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Gratitude Is a Gift to Yourself

Did you know that gratitude is the gift you give yourself?

During this season of Thanksgiving, the word gratitude gets mentioned a lot. Martha Beck, renowned life coach and proponent of gratitude journals, says “gratitude is the emotional sweet spot from which we can create our best lives.” The more frequently we express gratitude, the better we feel.

I’m a proponent of expressing gratitude. After 9/11, my husband and I started a nightly dinner time ritual. We lit a candle every night before we ate and each shared something we were grateful for that day. That simple act of sharing our gratitude had a powerful impact in the moment and over the years.

I’ve read a lot about gratitude and learned that when you express gratitude you’re literally changing the molecular structure of your brain. And when you do, you become more peaceful, less reactive and genuinely happier.

During this season of thankfulness, why not take the time to cultivate a regular gratitude practice?

Here are some scientifically proven ways to create your own gratitude practice:

Write a thank-you note or letter. Give it to the person you are thanking. Writing down your feelings of thanks will almost certainly improve your relationship with that person. Plus, it gives you a moment to reflect on the importance that person plays in your life. Also, write one to yourself. Self-love is just as important.

Keep a gratitude journal. Take a few minutes at the end of the day to remind yourself what you’re thankful for in the moment and look back to remember all the wonderful people and things in your life.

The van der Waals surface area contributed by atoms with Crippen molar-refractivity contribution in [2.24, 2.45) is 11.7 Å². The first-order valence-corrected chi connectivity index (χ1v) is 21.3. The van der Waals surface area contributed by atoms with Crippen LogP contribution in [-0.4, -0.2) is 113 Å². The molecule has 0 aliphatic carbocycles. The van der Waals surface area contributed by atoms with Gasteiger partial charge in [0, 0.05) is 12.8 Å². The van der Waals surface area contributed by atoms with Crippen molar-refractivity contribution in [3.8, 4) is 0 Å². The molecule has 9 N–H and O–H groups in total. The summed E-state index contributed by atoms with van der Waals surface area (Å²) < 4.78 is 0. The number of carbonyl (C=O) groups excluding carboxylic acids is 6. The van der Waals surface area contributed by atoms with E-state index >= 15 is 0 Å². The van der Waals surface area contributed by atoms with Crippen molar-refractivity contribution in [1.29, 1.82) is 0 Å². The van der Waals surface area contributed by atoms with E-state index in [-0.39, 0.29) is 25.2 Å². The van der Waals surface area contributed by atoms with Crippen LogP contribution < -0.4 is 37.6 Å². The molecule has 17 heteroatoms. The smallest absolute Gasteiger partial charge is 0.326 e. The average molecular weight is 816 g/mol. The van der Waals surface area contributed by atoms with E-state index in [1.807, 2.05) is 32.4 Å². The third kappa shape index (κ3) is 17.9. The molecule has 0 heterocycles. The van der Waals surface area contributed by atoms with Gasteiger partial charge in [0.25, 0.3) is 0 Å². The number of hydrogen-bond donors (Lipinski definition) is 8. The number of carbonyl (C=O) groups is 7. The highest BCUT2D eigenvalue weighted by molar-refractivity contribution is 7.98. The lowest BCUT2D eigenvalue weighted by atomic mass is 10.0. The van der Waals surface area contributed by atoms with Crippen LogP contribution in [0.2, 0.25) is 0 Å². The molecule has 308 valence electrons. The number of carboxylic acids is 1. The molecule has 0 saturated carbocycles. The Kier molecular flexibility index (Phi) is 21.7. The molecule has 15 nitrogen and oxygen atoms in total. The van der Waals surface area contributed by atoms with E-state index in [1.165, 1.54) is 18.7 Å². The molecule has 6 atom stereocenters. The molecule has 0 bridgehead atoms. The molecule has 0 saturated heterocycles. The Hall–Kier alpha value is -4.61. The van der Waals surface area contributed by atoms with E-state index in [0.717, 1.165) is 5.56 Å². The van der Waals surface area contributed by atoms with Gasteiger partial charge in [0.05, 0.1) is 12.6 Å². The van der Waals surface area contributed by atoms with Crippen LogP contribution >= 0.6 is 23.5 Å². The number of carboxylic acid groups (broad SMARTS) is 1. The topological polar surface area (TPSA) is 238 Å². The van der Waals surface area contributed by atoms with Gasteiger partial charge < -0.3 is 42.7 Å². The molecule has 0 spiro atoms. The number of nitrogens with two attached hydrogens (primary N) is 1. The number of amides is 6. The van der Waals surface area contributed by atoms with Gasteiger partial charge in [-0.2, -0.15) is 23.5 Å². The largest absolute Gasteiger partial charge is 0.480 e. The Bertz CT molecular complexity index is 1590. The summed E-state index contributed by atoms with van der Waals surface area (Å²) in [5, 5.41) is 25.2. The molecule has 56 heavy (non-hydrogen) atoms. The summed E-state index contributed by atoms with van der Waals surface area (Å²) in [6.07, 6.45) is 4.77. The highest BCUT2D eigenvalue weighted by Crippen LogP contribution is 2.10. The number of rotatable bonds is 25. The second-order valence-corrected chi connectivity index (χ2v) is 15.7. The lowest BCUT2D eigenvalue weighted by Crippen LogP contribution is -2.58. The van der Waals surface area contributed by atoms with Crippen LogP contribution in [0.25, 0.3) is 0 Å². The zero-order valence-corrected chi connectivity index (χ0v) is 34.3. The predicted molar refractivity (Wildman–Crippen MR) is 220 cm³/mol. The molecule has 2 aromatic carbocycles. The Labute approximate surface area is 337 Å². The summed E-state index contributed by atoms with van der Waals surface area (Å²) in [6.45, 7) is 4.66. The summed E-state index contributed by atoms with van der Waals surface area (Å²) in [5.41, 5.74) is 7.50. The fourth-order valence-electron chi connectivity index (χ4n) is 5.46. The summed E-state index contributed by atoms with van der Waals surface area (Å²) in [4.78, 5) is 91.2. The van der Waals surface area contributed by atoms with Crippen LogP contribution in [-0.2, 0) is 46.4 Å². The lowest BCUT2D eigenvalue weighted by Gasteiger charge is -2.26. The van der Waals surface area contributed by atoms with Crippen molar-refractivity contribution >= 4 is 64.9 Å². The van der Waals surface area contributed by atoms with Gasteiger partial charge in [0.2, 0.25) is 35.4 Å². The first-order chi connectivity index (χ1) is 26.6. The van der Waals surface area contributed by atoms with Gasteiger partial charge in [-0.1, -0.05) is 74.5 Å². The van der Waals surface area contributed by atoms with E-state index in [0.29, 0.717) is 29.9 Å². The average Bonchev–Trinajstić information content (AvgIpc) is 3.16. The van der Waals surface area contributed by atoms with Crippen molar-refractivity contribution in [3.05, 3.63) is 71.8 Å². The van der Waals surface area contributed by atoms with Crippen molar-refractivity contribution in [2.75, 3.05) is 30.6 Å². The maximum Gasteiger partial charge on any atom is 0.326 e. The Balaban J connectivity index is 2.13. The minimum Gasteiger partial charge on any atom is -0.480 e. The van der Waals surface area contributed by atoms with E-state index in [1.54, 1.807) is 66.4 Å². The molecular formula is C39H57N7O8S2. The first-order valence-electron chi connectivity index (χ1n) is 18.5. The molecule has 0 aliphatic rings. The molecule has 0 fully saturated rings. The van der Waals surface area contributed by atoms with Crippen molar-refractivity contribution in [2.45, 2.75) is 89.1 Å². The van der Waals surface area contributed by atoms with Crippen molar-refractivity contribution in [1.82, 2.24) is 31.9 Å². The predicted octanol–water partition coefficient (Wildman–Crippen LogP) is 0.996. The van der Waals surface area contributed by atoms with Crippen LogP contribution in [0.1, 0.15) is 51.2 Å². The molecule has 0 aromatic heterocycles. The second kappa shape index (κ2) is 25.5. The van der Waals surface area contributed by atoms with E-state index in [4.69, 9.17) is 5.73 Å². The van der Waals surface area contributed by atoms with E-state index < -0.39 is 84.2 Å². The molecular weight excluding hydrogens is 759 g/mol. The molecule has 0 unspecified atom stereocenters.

Use prayer as a form of gratitude. Author and medical intuitive, Caroline Myss likes this prayer: “I am grateful for all I have and for all I do not have. If I am grateful for having been spared of suffering, give me the grace to help those who are suffering. Amen.”

Practice meditation. Think good thoughts. Incorporate feelings of gratitude into your meditation practice by creating a mantra of what you’re grateful for. Meditation teacher Sharon Salzberg says: “I encourage myself to remember that being grateful doesn’t mean I have to keep a gratitude jar that counts my blessings. It just means I can reset my thoughts, just like in meditation, and choose instead to gently settle my attention on something positive.”

Self-talk is so important. You choose what you want to focus on. The more you look for things to be grateful for the better you’ll feel. If you really want to feel uplifted, check out this beautiful and touching short film by Louie Schwartzberg “How to Cultivate Gratitude from the Gift of Each Day.”

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